These situations (and many others) present a dilemma for the EU Court, but the Court is, at the same time, doing its best to care for average individuals who want their privacy maintained on the Web. There are individuals out there who aren’t dirty politicians or pedophiles, but simply want their privacy maintained. They are people who want to browse the Internet each day and not have all their personal information revealed to everyone. They haven’t committed any crimes or told any lies to anyone, but they want to have a certain amount of control over their data. Should the EU Court not represent them in the decision, too?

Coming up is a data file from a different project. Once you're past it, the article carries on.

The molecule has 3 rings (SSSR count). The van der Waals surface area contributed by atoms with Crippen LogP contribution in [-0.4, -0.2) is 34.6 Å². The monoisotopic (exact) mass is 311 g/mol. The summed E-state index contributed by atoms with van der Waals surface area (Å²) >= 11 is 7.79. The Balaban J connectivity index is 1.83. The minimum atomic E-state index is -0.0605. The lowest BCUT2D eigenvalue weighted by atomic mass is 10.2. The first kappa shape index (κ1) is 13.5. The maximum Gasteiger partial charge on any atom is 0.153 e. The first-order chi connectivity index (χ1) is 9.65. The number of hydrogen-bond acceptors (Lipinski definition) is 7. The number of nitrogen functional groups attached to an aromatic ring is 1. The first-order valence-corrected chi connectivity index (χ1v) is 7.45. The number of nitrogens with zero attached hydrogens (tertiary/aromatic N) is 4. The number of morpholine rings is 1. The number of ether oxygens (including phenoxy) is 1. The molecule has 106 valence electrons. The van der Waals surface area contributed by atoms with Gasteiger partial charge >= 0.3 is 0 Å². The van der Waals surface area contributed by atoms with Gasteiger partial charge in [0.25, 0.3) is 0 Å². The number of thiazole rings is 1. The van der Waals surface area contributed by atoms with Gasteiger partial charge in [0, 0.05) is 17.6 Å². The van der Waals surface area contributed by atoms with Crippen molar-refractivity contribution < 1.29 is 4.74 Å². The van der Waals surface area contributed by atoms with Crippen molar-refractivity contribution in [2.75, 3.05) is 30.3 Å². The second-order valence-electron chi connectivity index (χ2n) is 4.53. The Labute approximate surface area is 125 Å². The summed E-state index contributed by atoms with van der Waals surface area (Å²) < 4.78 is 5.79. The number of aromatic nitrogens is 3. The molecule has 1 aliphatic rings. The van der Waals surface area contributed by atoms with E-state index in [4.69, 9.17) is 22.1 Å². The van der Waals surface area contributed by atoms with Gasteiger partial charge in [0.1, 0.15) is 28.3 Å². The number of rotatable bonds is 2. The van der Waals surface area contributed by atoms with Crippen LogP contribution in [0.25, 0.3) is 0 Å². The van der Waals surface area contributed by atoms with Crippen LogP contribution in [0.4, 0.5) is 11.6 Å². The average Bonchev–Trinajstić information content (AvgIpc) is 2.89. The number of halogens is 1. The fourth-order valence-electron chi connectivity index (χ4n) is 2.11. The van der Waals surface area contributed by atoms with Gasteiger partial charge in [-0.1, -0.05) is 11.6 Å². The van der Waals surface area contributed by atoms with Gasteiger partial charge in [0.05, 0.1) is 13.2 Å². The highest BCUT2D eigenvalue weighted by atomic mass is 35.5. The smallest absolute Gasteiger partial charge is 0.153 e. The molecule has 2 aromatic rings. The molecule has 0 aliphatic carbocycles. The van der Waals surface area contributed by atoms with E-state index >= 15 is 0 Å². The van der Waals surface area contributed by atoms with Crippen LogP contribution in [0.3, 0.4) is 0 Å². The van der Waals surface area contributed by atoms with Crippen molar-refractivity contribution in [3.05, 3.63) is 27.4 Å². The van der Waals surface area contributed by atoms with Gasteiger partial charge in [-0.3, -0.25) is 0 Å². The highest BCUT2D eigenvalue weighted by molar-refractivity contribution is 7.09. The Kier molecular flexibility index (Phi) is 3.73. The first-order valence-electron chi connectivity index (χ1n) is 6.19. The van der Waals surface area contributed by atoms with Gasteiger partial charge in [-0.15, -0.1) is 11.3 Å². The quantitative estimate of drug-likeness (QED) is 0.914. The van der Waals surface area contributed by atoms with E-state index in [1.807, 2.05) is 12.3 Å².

In cases such as these, one must accept the good with the bad. There will never be an easy decision in such cases, but the EU Court has an obligation to look out for the majority of EU citizens. There will always be a corrupt politician or criminal who slips through the cracks, but there are millions of harmless individuals who don’t want to become “celebrities” apart from their individual consent. At the end of the day, if the good doesn’t serve the greatest number, what “good” is it?